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Re: Live Fille System Backup

I just realized that busy files are pretty much impossible to deal with no matter what.  If DB is in the middle of the transaction, then a "snapshot" based backup will work (we simply loose that transaction data as it is equivalent to crash).  Other busy files might be corrupted if those files don't use transaction model. 

I am not convinced that rsync can handle all device type files, all types of links and other attributes I don't even know about.  I am not convinced that anyone actually restored file system using rsync.  Does it really work?

I personally use rsync to synchronize data for application deployment and it works great.  But I usually have no special files to worry about.

On Fri, May 5, 2017 at 1:35 PM, Sergei G <sergeig.public@gmail.com> wrote:
it would be naive at best to think that busy files can be handled at application level.   No, rsync cannot handle the problem of entire file system dump.  Neither it is safe to handle all special file cases.  I am thinking about sparse files (if Linux has those).

On Thu, May 4, 2017 at 11:52 PM, Dejan Jocic <jodejka@gmail.com> wrote:
On 04-05-17, Sergei G wrote:
> That's good to know.
> Thank you
> On 5/4/17 6:46 PM, Anders Andersson wrote:
> > On Fri, May 5, 2017 at 1:17 AM, Sergei G <sergeig.public@gmail.com> wrote:
> > > I would like a backup tool that does not bring a million dependencies with
> > > MBs of files.  Something that works on server without X Windows and can send
> > > backup to an externally attached USB drive.  Nothing fancy.   No network
> > > infrastructure.  Incremental backups would be greatly appreciated.  Ability
> > > to pipe to a compression program is a plus, just like I did with dump.
> > > [...]
> > > Any advice would be greatly appreciated.
> > You won't like my solution, and it doesn't work with your current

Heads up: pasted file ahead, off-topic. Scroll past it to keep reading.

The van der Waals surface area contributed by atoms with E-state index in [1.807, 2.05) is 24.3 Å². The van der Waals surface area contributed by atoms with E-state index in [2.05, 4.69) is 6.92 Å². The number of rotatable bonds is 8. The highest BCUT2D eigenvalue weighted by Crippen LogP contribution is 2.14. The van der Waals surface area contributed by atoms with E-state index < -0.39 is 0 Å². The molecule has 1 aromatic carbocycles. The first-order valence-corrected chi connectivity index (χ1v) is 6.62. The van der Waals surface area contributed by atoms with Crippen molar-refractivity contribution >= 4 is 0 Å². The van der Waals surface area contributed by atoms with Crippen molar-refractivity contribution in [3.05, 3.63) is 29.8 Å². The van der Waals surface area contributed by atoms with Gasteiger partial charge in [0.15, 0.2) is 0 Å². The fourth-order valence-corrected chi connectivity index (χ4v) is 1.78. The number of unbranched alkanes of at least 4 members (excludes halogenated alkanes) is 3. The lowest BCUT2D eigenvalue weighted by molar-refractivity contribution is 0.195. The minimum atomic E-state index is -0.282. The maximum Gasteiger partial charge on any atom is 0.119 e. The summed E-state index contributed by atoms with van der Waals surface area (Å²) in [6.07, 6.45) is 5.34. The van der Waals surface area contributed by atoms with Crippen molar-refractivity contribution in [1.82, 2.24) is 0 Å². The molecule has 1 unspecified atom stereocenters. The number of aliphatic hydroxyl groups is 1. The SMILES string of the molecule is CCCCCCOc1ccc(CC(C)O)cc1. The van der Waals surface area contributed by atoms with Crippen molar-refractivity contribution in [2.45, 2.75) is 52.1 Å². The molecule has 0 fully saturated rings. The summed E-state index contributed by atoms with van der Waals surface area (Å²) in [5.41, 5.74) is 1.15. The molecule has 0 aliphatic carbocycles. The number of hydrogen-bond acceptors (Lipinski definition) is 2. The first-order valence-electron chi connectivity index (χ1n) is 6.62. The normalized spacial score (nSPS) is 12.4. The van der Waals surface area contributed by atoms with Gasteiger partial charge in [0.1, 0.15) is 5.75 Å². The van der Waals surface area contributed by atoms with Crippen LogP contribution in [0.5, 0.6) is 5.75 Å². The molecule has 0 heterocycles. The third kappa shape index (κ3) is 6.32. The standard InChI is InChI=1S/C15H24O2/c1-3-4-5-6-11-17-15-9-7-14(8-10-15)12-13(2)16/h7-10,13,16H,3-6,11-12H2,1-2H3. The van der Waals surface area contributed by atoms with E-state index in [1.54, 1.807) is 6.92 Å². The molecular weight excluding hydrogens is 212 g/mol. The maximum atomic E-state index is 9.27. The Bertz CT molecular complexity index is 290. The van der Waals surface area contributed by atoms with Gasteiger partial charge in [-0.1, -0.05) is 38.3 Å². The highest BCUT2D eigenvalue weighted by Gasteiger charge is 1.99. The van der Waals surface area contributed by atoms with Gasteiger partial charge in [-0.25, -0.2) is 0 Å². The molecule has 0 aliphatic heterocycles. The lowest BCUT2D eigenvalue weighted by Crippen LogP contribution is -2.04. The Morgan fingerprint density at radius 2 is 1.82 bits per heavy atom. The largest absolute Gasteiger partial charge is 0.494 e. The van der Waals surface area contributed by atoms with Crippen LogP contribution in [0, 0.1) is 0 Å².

> > setup because it requires a specific file system: btrfs[1]. I'm
> > posting it here for two reasons:
> >   1) You might consider using btrfs on new installs
> >   2) Someone else may search and find the thread
> >
> > After switching to btrfs I can now take instant snapshots of selected
> > filesystems, transfer these to remote servers for backup, and most
> > important: btrfs can track the *exact difference* between two
> > snapshots taken over time, and only transfer the changes. All of this
> > is very quick, because the filesystem already knows exactly what
> > changed: Permission bits, file sizes, deleted files, changed data,
> > whatever, all is already kept in a log. It also means that nothing
> > will be missed, for example ACL bits etc.
> >
> > The delta is just a simple stream of data that can be compressed if
> > necessary. Typically it is transmitted to a backup server where it is
> > "replayed" so that you have a full clone of the original system.[2]
> >
> > In debian I use the little tool, btrbk[3], to automate all of this.
> > You can simply do it manually if you want.
> >
> > [1] https://btrfs.wiki.kernel.org/index.php/Main_Page
> > [2] https://btrfs.wiki.kernel.org/index.php/Incremental_Backup
> > [3] https://github.com/digint/btrbk
> >

Perhaps rsync can do the job for you?

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